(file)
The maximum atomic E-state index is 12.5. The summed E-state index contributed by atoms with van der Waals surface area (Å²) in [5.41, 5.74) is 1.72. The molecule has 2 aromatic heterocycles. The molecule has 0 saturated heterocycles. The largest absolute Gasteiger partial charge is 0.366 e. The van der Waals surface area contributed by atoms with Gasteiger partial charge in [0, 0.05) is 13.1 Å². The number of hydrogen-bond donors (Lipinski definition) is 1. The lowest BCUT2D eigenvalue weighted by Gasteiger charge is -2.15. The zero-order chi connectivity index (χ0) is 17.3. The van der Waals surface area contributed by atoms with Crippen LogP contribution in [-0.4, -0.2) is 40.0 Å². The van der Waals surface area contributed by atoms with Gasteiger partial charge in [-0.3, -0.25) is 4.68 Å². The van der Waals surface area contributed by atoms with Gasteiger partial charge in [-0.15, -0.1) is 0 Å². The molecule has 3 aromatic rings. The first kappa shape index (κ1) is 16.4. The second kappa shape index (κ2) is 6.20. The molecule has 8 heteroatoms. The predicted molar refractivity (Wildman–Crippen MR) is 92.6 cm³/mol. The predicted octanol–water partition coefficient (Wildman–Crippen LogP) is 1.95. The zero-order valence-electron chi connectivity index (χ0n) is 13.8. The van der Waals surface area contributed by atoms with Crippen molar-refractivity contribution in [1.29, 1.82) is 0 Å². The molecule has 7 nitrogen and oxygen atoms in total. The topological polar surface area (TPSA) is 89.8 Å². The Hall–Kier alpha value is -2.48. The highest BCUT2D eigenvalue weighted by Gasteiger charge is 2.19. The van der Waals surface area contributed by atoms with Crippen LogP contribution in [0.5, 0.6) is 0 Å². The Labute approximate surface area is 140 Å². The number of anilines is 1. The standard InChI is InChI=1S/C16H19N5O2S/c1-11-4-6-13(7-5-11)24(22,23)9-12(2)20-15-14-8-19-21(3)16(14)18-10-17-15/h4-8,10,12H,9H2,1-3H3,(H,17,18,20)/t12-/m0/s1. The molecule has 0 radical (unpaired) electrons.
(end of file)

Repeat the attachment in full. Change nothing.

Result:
The maximum atomic E-state index is 12.5. The summed E-state index contributed by atoms with van der Waals surface area (Å²) in [5.41, 5.74) is 1.72. The molecule has 2 aromatic heterocycles. The molecule has 0 saturated heterocycles. The largest absolute Gasteiger partial charge is 0.366 e. The van der Waals surface area contributed by atoms with Gasteiger partial charge in [0, 0.05) is 13.1 Å². The number of hydrogen-bond donors (Lipinski definition) is 1. The lowest BCUT2D eigenvalue weighted by Gasteiger charge is -2.15. The zero-order chi connectivity index (χ0) is 17.3. The van der Waals surface area contributed by atoms with Crippen LogP contribution in [-0.4, -0.2) is 40.0 Å². The van der Waals surface area contributed by atoms with Gasteiger partial charge in [-0.3, -0.25) is 4.68 Å². The van der Waals surface area contributed by atoms with Gasteiger partial charge in [-0.15, -0.1) is 0 Å². The molecule has 3 aromatic rings. The first kappa shape index (κ1) is 16.4. The second kappa shape index (κ2) is 6.20. The molecule has 8 heteroatoms. The predicted molar refractivity (Wildman–Crippen MR) is 92.6 cm³/mol. The predicted octanol–water partition coefficient (Wildman–Crippen LogP) is 1.95. The zero-order valence-electron chi connectivity index (χ0n) is 13.8. The van der Waals surface area contributed by atoms with Crippen molar-refractivity contribution in [1.29, 1.82) is 0 Å². The molecule has 7 nitrogen and oxygen atoms in total. The topological polar surface area (TPSA) is 89.8 Å². The Hall–Kier alpha value is -2.48. The highest BCUT2D eigenvalue weighted by Gasteiger charge is 2.19. The van der Waals surface area contributed by atoms with Crippen LogP contribution in [0.5, 0.6) is 0 Å². The Labute approximate surface area is 140 Å². The number of anilines is 1. The standard InChI is InChI=1S/C16H19N5O2S/c1-11-4-6-13(7-5-11)24(22,23)9-12(2)20-15-14-8-19-21(3)16(14)18-10-17-15/h4-8,10,12H,9H2,1-3H3,(H,17,18,20)/t12-/m0/s1. The molecule has 0 radical (unpaired) electrons.